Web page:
And this shift to a more personal online presence becomes even more impactful when reaching out to absentee voters.
With an anticipated increase in voting by mail for both the upcoming primary elections in the final few states and more so in the November general election, reaching voters sooner, where they live, shop, work, and play have become even more important. That same Facebook custom campaign ad aimed at one target demographic at the polling place may reach a next-door neighbor via text messages or while browsing websites on their desktop.
The Changing Digital Landscape
How campaigns use digital platforms to reach voters changed markedly between the 2016 Presidential Election and the 2018 midterms. One could argue that the 2016 Presidential Election was won and lost not at your polling place but in your social media feed. Unprecedented micro-targeting of key voter groups gave one candidate the edge, now, four years later, voters are a bit savvier and have different expectations. Having an engaged group of volunteers promoting your campaign in person and online in chat groups and forums is not enough, though that helped sway voters during the 2018 midterms.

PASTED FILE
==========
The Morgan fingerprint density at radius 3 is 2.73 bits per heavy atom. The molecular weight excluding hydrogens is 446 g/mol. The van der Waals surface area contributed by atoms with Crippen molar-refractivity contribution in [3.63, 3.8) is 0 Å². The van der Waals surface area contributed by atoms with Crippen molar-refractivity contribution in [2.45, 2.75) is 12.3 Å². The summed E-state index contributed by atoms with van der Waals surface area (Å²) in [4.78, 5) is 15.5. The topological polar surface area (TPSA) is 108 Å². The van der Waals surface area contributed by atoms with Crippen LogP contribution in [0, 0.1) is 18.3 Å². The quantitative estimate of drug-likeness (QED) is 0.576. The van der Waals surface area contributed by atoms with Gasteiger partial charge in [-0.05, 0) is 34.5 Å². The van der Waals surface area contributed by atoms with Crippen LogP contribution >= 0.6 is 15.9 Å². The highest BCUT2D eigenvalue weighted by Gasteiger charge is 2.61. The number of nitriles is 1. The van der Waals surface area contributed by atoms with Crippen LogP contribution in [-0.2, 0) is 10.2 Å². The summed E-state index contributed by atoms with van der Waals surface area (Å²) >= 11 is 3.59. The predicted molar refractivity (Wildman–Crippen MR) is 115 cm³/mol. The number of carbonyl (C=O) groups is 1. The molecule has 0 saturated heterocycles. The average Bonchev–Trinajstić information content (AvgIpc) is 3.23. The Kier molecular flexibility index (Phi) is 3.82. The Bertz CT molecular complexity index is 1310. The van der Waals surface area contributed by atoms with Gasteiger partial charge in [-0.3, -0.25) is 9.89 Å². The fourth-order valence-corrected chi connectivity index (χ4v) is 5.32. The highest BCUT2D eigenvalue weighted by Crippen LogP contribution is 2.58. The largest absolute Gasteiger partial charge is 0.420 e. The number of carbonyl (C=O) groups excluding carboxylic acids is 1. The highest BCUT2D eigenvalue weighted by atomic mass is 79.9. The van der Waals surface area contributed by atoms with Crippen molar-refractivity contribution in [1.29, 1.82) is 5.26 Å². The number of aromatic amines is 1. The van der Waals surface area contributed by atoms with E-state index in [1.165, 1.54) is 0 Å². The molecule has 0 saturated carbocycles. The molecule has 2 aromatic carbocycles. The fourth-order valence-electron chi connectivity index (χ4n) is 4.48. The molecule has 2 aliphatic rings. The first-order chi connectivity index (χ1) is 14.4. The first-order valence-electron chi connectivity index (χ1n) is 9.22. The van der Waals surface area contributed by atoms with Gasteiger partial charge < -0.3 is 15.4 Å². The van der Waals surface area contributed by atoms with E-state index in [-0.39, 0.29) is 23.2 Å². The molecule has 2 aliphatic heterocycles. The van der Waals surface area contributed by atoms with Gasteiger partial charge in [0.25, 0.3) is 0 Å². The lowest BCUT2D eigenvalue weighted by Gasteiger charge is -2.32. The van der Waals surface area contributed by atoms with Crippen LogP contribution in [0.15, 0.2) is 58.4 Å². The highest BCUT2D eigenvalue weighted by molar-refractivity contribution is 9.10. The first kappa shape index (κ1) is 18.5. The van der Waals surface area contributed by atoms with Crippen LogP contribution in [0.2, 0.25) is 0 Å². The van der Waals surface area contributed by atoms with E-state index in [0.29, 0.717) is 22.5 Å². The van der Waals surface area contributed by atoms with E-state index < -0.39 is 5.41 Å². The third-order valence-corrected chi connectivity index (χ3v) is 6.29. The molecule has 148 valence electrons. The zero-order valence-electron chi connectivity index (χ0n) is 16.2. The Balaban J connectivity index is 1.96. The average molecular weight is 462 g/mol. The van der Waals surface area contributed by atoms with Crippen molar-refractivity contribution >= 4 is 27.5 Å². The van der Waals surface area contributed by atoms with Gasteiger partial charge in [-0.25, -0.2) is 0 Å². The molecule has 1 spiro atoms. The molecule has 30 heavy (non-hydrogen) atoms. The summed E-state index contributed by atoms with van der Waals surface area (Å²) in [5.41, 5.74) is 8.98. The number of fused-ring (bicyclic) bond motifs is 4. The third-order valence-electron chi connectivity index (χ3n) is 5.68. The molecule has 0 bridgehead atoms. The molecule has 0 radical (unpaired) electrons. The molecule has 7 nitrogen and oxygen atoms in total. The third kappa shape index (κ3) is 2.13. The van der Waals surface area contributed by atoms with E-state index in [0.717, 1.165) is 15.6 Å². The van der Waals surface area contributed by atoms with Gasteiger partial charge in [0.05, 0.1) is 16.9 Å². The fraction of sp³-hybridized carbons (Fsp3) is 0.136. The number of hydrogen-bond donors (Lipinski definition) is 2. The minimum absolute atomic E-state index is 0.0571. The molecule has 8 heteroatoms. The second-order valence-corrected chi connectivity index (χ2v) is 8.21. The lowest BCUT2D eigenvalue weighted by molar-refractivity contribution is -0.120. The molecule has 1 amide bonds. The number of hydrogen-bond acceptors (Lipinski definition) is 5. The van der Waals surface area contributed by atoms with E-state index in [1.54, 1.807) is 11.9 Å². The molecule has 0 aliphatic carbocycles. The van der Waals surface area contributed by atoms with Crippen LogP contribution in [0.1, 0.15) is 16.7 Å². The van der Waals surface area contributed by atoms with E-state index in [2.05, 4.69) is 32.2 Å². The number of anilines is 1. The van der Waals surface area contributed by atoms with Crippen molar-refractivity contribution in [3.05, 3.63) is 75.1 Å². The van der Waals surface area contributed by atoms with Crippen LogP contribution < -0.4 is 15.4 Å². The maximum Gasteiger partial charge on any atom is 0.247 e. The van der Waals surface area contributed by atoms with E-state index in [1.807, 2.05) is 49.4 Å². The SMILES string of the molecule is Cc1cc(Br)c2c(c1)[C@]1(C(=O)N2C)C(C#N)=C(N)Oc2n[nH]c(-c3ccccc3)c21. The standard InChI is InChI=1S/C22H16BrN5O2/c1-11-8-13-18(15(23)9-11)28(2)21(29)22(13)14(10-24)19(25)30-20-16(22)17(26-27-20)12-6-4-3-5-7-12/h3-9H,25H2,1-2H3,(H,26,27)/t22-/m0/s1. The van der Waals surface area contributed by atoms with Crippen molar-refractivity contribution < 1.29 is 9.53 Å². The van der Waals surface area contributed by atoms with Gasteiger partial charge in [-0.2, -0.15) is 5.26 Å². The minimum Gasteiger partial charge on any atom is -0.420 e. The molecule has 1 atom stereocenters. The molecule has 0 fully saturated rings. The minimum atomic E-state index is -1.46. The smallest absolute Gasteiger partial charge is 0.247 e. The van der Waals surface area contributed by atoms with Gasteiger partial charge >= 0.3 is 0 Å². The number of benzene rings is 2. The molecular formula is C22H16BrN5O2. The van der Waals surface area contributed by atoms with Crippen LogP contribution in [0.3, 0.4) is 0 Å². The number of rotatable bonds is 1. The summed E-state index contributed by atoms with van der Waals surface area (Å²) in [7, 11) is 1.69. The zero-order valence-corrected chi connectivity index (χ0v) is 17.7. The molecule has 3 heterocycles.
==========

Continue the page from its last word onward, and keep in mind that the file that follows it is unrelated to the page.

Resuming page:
Coronavirus has expedited the push to all things digital, working with a digital strategy and analytics group like Hudson Collective has become more mainstream for up and down-ticket races. A smart campaign would be investing in a strategy, data-driven analysis, repeated testing, and strategy fine-tuning.
Meeting Voters Where They Are
Imagine if you would, a first-time voter standing in line to vote who pulls out a smartphone to browse through Facebook might see a custom campaign ad aimed squarely at people at just that location.
Or the voter could receive a text message reminder with the name of a candidate in a down-ballot race for the County government, State Legislature, or US Congress when their car pulls into the parking lot of a designated polling location.